This can mean that it is beneficial for lawyers to be trained in different areas of property such as retail, management or mainstream developments and investments.
What’s happening in the field?
As the economy bounces back a period of economic downturn the UK is seeing a great deal more investment flow into the country from overseas.
This means a lot more work for real estate lawyers, as more property development takes place across the country – particularly in London. This often means the creation of complex financing deals and leads to the creation of such developments as the 45-storey tower at Newington Butts in Elephant and Castle.
For Scott, working with overseas investors often means explaining how UK real estate law works at its fundamental level.
“Sometimes you have to remind yourself that you have to get back to basics when you are doing a deal with an overseas investor as this could be their first time working in the UK market.”
This is sometimes even the case with large international companies such as Google, which Nabarro advised during the company’s development of its London headquarters. Even though Google is one of the biggest companies in the world, it still needed a lot of advice as its London office was the tech giant’s first build and development outside of the US.
Overall, though, real estate is not an area of law that experiences monumental changes affecting how lawyers operate on a day-to-day basis. Scott believes that where real estate lawyers must be alert is in keeping up-to-date with their clients’ market.
“You need to be au fait with what’s happening in the market so you can converse intelligently with clients and show them that you understand their business and you understand what’s going on.”
Changes to how a client operates can often make a difference to how a document is drafted. For instance, the rise of technology and small to medium enterprises caused a shift in what many tenants are looking for when it comes to their properties.
“They demand more flexibility,” says Scott, “they want shorter term leases and they want space which is teched up to the eyeballs.”
These demands to do not always tally up with what landlords are looking for from tenants and can often lead to legal negotiations.
The trainee’s role
The role of a trainee in a real estate team has changed over the years. In the past they were often expected to work simply as form-fillers who completed land registry forms and scheduled deeds.
Now, this work is often completed by dedicated admin teams or paralegals within the firm. This means that trainees are typically given more responsibility within the team.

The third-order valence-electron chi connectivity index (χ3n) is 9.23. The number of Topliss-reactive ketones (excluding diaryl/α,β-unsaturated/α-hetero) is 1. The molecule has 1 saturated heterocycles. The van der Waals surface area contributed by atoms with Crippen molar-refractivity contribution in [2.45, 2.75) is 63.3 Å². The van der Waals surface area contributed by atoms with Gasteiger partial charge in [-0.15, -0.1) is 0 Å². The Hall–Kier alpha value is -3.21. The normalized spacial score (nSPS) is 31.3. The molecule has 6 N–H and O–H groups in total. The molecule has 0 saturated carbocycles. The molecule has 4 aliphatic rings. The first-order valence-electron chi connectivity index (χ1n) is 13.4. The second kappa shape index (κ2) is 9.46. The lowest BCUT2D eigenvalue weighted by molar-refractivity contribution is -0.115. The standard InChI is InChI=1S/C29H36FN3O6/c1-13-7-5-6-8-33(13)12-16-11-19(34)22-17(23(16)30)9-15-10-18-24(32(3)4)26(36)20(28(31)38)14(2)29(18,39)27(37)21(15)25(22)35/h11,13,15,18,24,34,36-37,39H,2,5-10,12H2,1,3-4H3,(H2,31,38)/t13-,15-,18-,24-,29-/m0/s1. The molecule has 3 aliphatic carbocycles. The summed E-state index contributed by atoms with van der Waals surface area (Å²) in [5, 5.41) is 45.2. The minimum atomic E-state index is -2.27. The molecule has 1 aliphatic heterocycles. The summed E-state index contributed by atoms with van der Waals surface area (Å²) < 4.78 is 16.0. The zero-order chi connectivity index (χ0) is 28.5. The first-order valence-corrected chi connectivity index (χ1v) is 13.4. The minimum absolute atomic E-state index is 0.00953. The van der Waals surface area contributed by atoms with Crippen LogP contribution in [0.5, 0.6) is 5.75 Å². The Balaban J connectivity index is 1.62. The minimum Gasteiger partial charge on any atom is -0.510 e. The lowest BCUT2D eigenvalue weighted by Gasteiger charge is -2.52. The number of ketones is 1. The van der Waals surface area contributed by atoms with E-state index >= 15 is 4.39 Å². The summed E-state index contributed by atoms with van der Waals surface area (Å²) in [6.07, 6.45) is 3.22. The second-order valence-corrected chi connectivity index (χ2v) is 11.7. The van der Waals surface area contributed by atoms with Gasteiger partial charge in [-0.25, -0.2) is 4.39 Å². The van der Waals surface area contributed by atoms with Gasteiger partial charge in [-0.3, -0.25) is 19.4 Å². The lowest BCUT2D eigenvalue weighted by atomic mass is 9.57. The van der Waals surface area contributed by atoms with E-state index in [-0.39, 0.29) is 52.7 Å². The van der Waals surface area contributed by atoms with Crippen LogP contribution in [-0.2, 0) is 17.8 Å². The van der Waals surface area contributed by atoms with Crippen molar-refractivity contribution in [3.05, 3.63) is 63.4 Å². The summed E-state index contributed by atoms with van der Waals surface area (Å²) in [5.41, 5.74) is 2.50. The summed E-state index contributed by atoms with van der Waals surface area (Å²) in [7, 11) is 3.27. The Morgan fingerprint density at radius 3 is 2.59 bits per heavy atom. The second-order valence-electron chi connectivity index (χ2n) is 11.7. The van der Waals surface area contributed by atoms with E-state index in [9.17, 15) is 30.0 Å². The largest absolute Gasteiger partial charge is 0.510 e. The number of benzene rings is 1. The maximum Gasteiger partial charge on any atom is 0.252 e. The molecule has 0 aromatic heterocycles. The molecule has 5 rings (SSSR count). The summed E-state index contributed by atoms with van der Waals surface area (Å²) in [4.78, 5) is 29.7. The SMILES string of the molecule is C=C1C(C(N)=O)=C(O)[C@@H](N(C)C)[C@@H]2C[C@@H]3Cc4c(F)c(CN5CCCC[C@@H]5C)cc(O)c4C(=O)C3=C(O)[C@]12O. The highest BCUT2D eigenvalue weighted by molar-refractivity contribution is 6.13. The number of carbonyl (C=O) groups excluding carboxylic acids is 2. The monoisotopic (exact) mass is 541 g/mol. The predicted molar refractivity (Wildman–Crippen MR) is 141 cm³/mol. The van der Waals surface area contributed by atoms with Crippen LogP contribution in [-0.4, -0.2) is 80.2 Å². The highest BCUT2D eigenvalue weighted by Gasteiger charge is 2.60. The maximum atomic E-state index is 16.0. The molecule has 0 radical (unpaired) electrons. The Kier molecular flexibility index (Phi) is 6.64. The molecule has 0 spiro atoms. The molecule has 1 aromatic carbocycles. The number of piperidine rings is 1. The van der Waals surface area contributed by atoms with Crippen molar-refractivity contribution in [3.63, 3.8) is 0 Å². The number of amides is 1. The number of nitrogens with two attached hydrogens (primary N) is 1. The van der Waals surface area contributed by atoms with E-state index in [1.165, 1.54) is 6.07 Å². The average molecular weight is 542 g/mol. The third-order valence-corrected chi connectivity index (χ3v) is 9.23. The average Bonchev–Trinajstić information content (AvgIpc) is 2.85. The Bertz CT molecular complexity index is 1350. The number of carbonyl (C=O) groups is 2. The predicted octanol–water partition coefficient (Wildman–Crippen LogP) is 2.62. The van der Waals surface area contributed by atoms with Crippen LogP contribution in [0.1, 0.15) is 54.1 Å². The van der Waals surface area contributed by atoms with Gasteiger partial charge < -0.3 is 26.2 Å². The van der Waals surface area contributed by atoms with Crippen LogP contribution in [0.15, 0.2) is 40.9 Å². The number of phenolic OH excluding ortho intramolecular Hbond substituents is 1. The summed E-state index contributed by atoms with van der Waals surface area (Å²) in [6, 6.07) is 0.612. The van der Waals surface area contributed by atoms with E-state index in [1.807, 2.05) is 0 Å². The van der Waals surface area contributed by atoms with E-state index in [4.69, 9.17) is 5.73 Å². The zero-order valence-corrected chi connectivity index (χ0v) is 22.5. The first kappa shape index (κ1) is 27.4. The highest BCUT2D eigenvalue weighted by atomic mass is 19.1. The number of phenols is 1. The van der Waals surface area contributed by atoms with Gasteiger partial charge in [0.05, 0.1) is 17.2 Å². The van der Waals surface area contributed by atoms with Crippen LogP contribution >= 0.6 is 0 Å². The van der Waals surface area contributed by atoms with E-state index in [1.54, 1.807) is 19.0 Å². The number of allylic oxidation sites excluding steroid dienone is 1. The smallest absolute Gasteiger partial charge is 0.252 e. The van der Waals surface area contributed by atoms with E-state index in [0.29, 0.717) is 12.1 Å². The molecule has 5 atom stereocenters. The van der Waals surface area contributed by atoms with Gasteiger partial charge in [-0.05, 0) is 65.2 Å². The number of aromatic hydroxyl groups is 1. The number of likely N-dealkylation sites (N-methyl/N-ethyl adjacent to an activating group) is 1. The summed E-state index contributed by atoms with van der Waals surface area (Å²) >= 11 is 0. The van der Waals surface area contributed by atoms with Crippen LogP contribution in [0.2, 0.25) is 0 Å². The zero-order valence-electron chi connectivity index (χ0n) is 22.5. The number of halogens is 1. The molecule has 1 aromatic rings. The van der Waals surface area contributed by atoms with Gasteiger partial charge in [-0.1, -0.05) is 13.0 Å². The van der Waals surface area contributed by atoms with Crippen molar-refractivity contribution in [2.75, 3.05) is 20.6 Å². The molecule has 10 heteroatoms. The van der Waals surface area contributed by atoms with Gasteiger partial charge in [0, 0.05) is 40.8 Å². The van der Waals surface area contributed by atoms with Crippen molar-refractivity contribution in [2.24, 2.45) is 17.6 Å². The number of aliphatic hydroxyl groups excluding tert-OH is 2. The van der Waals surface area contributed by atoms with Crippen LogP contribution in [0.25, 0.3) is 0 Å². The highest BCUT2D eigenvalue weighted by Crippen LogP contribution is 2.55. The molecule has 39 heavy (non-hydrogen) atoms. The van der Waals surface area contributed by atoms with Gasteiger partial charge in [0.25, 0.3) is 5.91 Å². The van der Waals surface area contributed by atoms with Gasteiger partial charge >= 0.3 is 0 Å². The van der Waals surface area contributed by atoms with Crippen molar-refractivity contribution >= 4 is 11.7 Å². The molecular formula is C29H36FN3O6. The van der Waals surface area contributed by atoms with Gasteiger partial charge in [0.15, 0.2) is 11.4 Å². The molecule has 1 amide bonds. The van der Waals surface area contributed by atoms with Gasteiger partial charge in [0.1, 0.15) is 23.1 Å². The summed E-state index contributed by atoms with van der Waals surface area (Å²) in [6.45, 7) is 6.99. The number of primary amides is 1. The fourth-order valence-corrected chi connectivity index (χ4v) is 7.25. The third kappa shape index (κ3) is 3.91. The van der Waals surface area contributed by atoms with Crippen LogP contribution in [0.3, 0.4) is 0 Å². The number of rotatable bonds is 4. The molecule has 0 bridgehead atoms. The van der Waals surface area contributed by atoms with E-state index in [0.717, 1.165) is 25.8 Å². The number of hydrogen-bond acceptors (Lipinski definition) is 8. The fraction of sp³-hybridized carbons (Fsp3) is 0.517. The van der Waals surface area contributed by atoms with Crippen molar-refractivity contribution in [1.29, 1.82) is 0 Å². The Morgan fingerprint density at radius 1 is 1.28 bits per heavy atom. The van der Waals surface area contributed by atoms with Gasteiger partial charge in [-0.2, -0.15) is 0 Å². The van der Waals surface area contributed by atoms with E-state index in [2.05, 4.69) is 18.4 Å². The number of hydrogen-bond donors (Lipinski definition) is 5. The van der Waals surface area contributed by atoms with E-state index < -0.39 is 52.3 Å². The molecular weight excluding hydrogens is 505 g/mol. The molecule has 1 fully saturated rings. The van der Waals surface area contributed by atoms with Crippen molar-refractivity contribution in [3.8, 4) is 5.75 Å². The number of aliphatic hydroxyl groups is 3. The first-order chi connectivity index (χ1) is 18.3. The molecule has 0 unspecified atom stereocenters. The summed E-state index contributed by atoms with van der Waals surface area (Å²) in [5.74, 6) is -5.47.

“What we’ve been finding is that we’ve been able to give our trainees in real estate very good quality work,” says Samuels. “It’s almost the work that we’d give to a newly-qualified lawyer.”
This means trainees are now finding themselves working on, for example, more complex matters like licences for alteration and some aspects of lease negotiation. The opportunities do not end there and some trainees find themselves working extremely closely with clients.
“With the uptick in work our clients’ in-house teams have been struggling and we’ve sometimes been putting trainees with our clients on secondment,” adds Samuel. “Secondment roles are very interesting for trainees and clients and gives them a great experience.”
What firms do real estate work?
Real estate is a huge area of law and most firms will dabble in it to some extent. However, the exact focus of the practice will vary from firm to firm. If you’re hoping to work in real estate, the best thing to do is do some research around firms’ clients. Mayfair’s Boodle Hatfield, for example, acts on real estate deals for the super-rich. Berwin Leighton Paisner is among a number of firms which have a specialism in the hotels and leisure sector.
As a general rule, the largest international firms may have a large real estate team, but it will often be overshadowed by the powerhouse corporate, finance and litigation teams.
Real estate has typically been a big part of what mid-sized and regional firms do. The smaller the firm, the more likely that it will do residential property work mixed in with commercial real estate.
At the bottom end of the market, residential conveyancing is done by thousands of high street firms, though the arrival of Alternative Business Structures means other types of organisation are now challenging traditional firms for this type of work.